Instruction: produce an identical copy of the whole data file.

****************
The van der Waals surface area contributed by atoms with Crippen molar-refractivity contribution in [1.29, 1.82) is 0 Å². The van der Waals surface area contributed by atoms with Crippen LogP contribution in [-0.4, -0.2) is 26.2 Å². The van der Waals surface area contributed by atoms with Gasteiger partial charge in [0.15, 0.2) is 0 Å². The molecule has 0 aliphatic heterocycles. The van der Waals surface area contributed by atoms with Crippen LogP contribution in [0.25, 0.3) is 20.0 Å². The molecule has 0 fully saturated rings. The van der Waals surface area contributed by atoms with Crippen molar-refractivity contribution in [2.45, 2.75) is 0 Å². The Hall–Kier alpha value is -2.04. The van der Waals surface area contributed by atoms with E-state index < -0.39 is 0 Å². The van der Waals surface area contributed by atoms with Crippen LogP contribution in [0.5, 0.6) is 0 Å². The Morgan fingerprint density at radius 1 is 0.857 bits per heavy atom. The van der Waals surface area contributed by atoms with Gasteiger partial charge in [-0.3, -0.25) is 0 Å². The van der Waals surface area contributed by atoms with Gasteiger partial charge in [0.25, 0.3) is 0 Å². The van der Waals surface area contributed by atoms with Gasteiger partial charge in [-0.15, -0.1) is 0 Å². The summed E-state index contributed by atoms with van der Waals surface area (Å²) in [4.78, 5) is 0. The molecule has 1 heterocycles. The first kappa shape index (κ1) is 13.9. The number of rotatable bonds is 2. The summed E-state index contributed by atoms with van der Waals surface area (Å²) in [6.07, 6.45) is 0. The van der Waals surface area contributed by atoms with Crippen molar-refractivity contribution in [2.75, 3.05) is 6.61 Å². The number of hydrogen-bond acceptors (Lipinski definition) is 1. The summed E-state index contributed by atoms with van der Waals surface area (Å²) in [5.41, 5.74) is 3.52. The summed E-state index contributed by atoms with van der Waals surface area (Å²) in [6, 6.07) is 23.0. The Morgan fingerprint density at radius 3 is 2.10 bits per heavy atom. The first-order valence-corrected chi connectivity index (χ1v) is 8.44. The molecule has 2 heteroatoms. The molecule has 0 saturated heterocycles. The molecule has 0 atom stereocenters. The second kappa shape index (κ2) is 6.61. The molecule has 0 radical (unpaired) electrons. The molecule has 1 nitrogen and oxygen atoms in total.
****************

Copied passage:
The van der Waals surface area contributed by atoms with Crippen molar-refractivity contribution in [1.29, 1.82) is 0 Å². The van der Waals surface area contributed by atoms with Crippen LogP contribution in [-0.4, -0.2) is 26.2 Å². The van der Waals surface area contributed by atoms with Gasteiger partial charge in [0.15, 0.2) is 0 Å². The molecule has 0 aliphatic heterocycles. The van der Waals surface area contributed by atoms with Crippen LogP contribution in [0.25, 0.3) is 20.0 Å². The molecule has 0 fully saturated rings. The van der Waals surface area contributed by atoms with Crippen molar-refractivity contribution in [2.45, 2.75) is 0 Å². The Hall–Kier alpha value is -2.04. The van der Waals surface area contributed by atoms with E-state index < -0.39 is 0 Å². The van der Waals surface area contributed by atoms with Crippen LogP contribution in [0.5, 0.6) is 0 Å². The Morgan fingerprint density at radius 1 is 0.857 bits per heavy atom. The van der Waals surface area contributed by atoms with Gasteiger partial charge in [-0.3, -0.25) is 0 Å². The van der Waals surface area contributed by atoms with Gasteiger partial charge in [0.25, 0.3) is 0 Å². The van der Waals surface area contributed by atoms with Gasteiger partial charge in [-0.15, -0.1) is 0 Å². The summed E-state index contributed by atoms with van der Waals surface area (Å²) in [4.78, 5) is 0. The molecule has 1 heterocycles. The first kappa shape index (κ1) is 13.9. The number of rotatable bonds is 2. The summed E-state index contributed by atoms with van der Waals surface area (Å²) in [6.07, 6.45) is 0. The van der Waals surface area contributed by atoms with Crippen molar-refractivity contribution in [2.75, 3.05) is 6.61 Å². The number of hydrogen-bond acceptors (Lipinski definition) is 1. The summed E-state index contributed by atoms with van der Waals surface area (Å²) in [5.41, 5.74) is 3.52. The summed E-state index contributed by atoms with van der Waals surface area (Å²) in [6, 6.07) is 23.0. The Morgan fingerprint density at radius 3 is 2.10 bits per heavy atom. The first-order valence-corrected chi connectivity index (χ1v) is 8.44. The molecule has 2 heteroatoms. The molecule has 0 saturated heterocycles. The molecule has 0 atom stereocenters. The second kappa shape index (κ2) is 6.61. The molecule has 0 radical (unpaired) electrons. The molecule has 1 nitrogen and oxygen atoms in total.